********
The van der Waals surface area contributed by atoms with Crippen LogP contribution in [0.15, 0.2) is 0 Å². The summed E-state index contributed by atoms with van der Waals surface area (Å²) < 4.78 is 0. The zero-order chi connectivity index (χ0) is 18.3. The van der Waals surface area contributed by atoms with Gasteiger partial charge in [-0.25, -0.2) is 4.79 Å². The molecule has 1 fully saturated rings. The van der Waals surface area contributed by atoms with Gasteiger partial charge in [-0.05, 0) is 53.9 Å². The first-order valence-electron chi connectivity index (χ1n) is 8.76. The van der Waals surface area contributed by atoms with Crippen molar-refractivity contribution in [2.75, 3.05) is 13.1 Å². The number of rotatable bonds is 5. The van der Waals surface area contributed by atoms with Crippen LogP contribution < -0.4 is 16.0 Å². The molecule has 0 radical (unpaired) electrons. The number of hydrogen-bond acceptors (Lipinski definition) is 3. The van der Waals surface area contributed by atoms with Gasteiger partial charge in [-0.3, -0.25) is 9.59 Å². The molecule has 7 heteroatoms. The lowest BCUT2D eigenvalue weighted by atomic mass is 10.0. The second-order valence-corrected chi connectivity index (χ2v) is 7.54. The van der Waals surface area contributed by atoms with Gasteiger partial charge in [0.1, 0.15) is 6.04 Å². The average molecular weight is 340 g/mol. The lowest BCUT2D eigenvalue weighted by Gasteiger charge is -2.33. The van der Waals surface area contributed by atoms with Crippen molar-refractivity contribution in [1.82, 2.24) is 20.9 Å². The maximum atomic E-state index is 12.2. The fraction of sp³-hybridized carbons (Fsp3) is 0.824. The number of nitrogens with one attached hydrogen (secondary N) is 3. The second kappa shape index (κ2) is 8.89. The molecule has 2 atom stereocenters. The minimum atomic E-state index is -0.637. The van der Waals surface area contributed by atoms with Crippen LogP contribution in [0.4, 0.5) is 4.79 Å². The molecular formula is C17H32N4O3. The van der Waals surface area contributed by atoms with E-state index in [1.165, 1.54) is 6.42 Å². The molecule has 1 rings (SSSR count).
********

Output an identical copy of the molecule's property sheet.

The van der Waals surface area contributed by atoms with Crippen LogP contribution in [0.15, 0.2) is 0 Å². The summed E-state index contributed by atoms with van der Waals surface area (Å²) < 4.78 is 0. The zero-order chi connectivity index (χ0) is 18.3. The van der Waals surface area contributed by atoms with Gasteiger partial charge in [-0.25, -0.2) is 4.79 Å². The molecule has 1 fully saturated rings. The van der Waals surface area contributed by atoms with Gasteiger partial charge in [-0.05, 0) is 53.9 Å². The first-order valence-electron chi connectivity index (χ1n) is 8.76. The van der Waals surface area contributed by atoms with Crippen molar-refractivity contribution in [2.75, 3.05) is 13.1 Å². The number of rotatable bonds is 5. The van der Waals surface area contributed by atoms with Crippen LogP contribution < -0.4 is 16.0 Å². The molecule has 0 radical (unpaired) electrons. The number of hydrogen-bond acceptors (Lipinski definition) is 3. The van der Waals surface area contributed by atoms with Gasteiger partial charge in [-0.3, -0.25) is 9.59 Å². The molecule has 7 heteroatoms. The lowest BCUT2D eigenvalue weighted by atomic mass is 10.0. The second-order valence-corrected chi connectivity index (χ2v) is 7.54. The van der Waals surface area contributed by atoms with Gasteiger partial charge in [0.1, 0.15) is 6.04 Å². The average molecular weight is 340 g/mol. The lowest BCUT2D eigenvalue weighted by Gasteiger charge is -2.33. The van der Waals surface area contributed by atoms with Crippen molar-refractivity contribution in [1.82, 2.24) is 20.9 Å². The maximum atomic E-state index is 12.2. The fraction of sp³-hybridized carbons (Fsp3) is 0.824. The number of nitrogens with one attached hydrogen (secondary N) is 3. The second kappa shape index (κ2) is 8.89. The molecule has 2 atom stereocenters. The minimum atomic E-state index is -0.637. The van der Waals surface area contributed by atoms with Crippen LogP contribution in [0.4, 0.5) is 4.79 Å². The molecular formula is C17H32N4O3. The van der Waals surface area contributed by atoms with E-state index in [1.165, 1.54) is 6.42 Å². The molecule has 1 rings (SSSR count).